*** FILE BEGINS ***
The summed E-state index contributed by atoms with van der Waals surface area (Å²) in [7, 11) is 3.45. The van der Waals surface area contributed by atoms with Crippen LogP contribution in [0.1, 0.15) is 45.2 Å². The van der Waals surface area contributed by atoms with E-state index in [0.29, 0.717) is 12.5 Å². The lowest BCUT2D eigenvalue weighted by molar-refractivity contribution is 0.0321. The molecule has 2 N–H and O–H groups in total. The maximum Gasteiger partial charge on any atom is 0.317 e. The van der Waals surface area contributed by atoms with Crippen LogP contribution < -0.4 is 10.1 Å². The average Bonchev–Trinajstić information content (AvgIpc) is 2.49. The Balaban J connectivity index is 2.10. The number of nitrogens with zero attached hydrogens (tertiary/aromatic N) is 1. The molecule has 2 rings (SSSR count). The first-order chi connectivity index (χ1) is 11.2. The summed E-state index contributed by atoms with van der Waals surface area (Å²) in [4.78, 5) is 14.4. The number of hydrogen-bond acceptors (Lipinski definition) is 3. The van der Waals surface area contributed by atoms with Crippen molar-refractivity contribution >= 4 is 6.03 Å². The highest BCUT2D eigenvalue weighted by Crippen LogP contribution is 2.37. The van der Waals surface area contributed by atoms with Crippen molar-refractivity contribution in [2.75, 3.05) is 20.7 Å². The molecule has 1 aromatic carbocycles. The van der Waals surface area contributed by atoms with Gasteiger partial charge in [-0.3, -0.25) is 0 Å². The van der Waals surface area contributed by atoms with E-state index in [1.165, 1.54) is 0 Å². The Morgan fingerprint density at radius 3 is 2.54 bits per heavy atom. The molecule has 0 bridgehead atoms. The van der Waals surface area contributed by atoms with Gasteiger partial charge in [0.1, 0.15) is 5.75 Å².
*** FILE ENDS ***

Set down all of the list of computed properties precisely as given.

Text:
The summed E-state index contributed by atoms with van der Waals surface area (Å²) in [7, 11) is 3.45. The van der Waals surface area contributed by atoms with Crippen LogP contribution in [0.1, 0.15) is 45.2 Å². The van der Waals surface area contributed by atoms with E-state index in [0.29, 0.717) is 12.5 Å². The lowest BCUT2D eigenvalue weighted by molar-refractivity contribution is 0.0321. The molecule has 2 N–H and O–H groups in total. The maximum Gasteiger partial charge on any atom is 0.317 e. The van der Waals surface area contributed by atoms with Crippen LogP contribution < -0.4 is 10.1 Å². The average Bonchev–Trinajstić information content (AvgIpc) is 2.49. The Balaban J connectivity index is 2.10. The number of nitrogens with zero attached hydrogens (tertiary/aromatic N) is 1. The molecule has 2 rings (SSSR count). The first-order chi connectivity index (χ1) is 11.2. The summed E-state index contributed by atoms with van der Waals surface area (Å²) in [4.78, 5) is 14.4. The number of hydrogen-bond acceptors (Lipinski definition) is 3. The van der Waals surface area contributed by atoms with Crippen molar-refractivity contribution >= 4 is 6.03 Å². The highest BCUT2D eigenvalue weighted by Crippen LogP contribution is 2.37. The van der Waals surface area contributed by atoms with Crippen molar-refractivity contribution in [2.75, 3.05) is 20.7 Å². The molecule has 1 aromatic carbocycles. The van der Waals surface area contributed by atoms with Gasteiger partial charge in [-0.3, -0.25) is 0 Å². The van der Waals surface area contributed by atoms with E-state index in [1.165, 1.54) is 0 Å². The Morgan fingerprint density at radius 3 is 2.54 bits per heavy atom. The molecule has 0 bridgehead atoms. The van der Waals surface area contributed by atoms with Gasteiger partial charge in [0.1, 0.15) is 5.75 Å².